Breeding Texel-cross ewes with the body capacity to cope with a heavy lamb crop and feeding accordingly is the key to making the most from the breed.
That’s the policy underpinning Lancashire farmer Richard Morphet’s flock of 550 Texel-cross ewes at Far Highfield, Aughton, near Lancaster – a flock that has just achieved a January scanning result of 202%.
This upland farm – which also carries 220 North of England Mules – runs Texel x Mules, Texel x Suffolk and Texel x Whitefaced Woodland. A batch of shearlings of the latter two crosses were bought last autumn to be evaluated. They were scanned separately and achieved 208% and 211%.
“These scanning results show what Texel-crosses are capable of – and they’re lasting for five or six crops if you farm these bigger-types properly,” says Mr Morphet.
An upgrading of the flock last year led to the purchase of 270 shearlings costing £140 from one farm – that was about £10-20 more than the cost of Mule shearlings.
“Texel-crosses are marginally more expensive than Mules, but it’s a misconception they don’t produce enough lambs and that Mules are better value because of a higher lambing percentage. In my experience, Texel-crosses can match the Mule on numbers of lambs produced – and three-quarter-bred prime lambs are earning a premium,” he says.
Mr Morphet houses triplet-carrying ewes for about eight weeks prior to lambing in March, with ewes scanned for singles and twins housed closer to lambing time. However, when meeting the dietary needs of in-lamb Texel ewes, Mr Morphet says providing the Texel-cross ewe is of the right “type”, she isn’t difficult to manage.
“I’ve always aimed for bigger, rangier ewes with plenty of body capacity. In my experience it’s this type of ewe that’s less likely to put on too much condition compared with the smaller, thicker types of Texel-crosses.
“With a high lambing percentage I need a ewe I can feed properly without the risk of her putting on excess condition prior to lambing.”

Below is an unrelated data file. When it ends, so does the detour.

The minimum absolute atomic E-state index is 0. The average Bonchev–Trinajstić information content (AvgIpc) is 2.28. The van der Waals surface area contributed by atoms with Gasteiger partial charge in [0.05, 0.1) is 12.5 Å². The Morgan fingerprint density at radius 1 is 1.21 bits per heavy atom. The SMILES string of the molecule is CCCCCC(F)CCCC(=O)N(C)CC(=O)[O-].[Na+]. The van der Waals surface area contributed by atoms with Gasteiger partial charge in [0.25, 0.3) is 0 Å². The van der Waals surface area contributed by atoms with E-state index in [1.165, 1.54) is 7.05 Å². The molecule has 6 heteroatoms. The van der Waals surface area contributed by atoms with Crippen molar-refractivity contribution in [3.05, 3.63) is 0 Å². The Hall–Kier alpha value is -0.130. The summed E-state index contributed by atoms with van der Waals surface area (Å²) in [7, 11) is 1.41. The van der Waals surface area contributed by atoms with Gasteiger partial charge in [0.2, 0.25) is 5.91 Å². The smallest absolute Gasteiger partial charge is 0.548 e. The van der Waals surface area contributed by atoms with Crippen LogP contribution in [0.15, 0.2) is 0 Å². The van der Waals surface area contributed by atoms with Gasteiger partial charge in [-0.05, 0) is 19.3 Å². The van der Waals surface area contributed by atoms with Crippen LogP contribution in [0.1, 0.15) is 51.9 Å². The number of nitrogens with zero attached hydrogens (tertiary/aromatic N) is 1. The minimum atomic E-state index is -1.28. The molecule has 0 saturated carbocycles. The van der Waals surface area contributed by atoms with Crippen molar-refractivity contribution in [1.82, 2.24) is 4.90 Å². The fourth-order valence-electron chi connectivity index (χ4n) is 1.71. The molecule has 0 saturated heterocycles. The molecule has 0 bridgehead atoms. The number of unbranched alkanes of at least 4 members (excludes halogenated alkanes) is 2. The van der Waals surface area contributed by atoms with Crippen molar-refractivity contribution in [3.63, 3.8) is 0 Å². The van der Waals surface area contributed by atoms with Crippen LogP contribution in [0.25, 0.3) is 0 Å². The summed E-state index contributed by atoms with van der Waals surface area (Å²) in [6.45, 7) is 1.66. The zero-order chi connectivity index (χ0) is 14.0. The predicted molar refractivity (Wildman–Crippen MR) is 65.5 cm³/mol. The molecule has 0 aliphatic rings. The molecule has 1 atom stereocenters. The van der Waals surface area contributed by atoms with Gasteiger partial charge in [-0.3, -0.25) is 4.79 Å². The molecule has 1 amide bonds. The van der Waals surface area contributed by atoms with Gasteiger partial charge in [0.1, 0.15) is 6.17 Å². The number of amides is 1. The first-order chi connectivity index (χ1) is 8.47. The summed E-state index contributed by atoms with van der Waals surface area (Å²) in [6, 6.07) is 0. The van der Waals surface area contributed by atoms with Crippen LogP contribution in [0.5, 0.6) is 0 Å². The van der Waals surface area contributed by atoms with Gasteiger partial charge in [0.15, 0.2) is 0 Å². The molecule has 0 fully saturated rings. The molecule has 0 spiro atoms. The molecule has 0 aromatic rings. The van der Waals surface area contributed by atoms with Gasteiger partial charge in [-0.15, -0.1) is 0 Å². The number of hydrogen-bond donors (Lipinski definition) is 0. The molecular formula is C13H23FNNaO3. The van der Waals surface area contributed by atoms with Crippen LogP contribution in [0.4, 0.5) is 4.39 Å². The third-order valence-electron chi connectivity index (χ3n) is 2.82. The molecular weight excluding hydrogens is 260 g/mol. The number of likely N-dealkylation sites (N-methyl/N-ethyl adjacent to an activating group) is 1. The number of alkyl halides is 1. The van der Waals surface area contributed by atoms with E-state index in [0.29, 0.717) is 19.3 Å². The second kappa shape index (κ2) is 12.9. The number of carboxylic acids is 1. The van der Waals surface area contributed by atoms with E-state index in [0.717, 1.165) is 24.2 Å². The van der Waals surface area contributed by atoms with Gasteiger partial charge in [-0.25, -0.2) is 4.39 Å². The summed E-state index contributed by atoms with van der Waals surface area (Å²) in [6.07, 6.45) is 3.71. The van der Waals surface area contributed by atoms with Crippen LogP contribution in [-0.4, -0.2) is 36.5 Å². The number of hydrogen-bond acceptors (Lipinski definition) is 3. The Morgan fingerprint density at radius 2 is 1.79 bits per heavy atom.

Triplet-carrying ewes – usually housed in late January – are fed 0.25kg of 18% concentrate a day with access to molasses and ad-lib haylage. The feed rate is gradually increased from 0.5kg and to a maximum of 0.75kg by lambing. Other ewes are fed a flat rate – 0.25kg for ewes carrying singles and 0.5kg for those carrying twins.
“I’ve had Texel-crosses for 14 years, and while conformation is important, provided you’ve got big ewes you can safely feed them without the risk of them blowing-up.”
And preventing Texel-crosses from becoming too fit at lambing is something ADAS sheep consultant Kate Phillips warns about. “While scanning results across many flocks look encouraging, there are risks of explosive prolapse if ewes get too fit.”
Ms Phillips also advises those lambing Texel-crosses for the first time to be aware of the conformation differences between them and Mule ewes.
“Texel-crosses have a broader loin than a Mule and it’s easy to put your hands on them and think they are carrying too much condition when in fact it’s the shape of the ewe rather than extra fleshing. So don’t over-feed, but equally don’t underestimate ewe condition with Texel-crosses.”
Case study: John Tilley, Cefn du Farm, Henllan, Denbigh
John Tilley runs 1000 Texel x Mule ewes on hill land running to 1100ft and reckons he gets an extra year’s production from his ewes compared with Mules.
“We get five to six crops from them, we have less mastitis and because these ewes have teeth that are shorter and broader than many other commercial crosses, they keep their teeth longer,” says Mr Tilley.
While he’s aware Texel-crosses can quickly gain condition if allowed to, he still begins feeding at around eight weeks before lambing starts in early April – although most of the scanned ewes carrying singles will lamb without any concentrates.
“For ewes carrying twins and triplets, its kinder on the rumen to start feeding a flat rate earlier and spreading it over several weeks instead of pushing feed in during the last stages of pregnancy.”
Ewes are put to Beltex x Texel sires and around 95% of the lamb crop comfortably reaches 40kg-plus off grass without creep feeding.
“But we’ve learnt that even though ewe lambs may look like they’d lamb as hoggs, that hasn’t been the case for us. The pelvis is immature so my advice would be stick to shearlings if you’re buying-in for the first time.”
Aim for bigger ewes with ample body capacity
More than 200% lambing can be easily achieved
Ensure feed needs of bigger ewes carrying triplets are met
Texel-cross ewe preferred to three-quarter-cross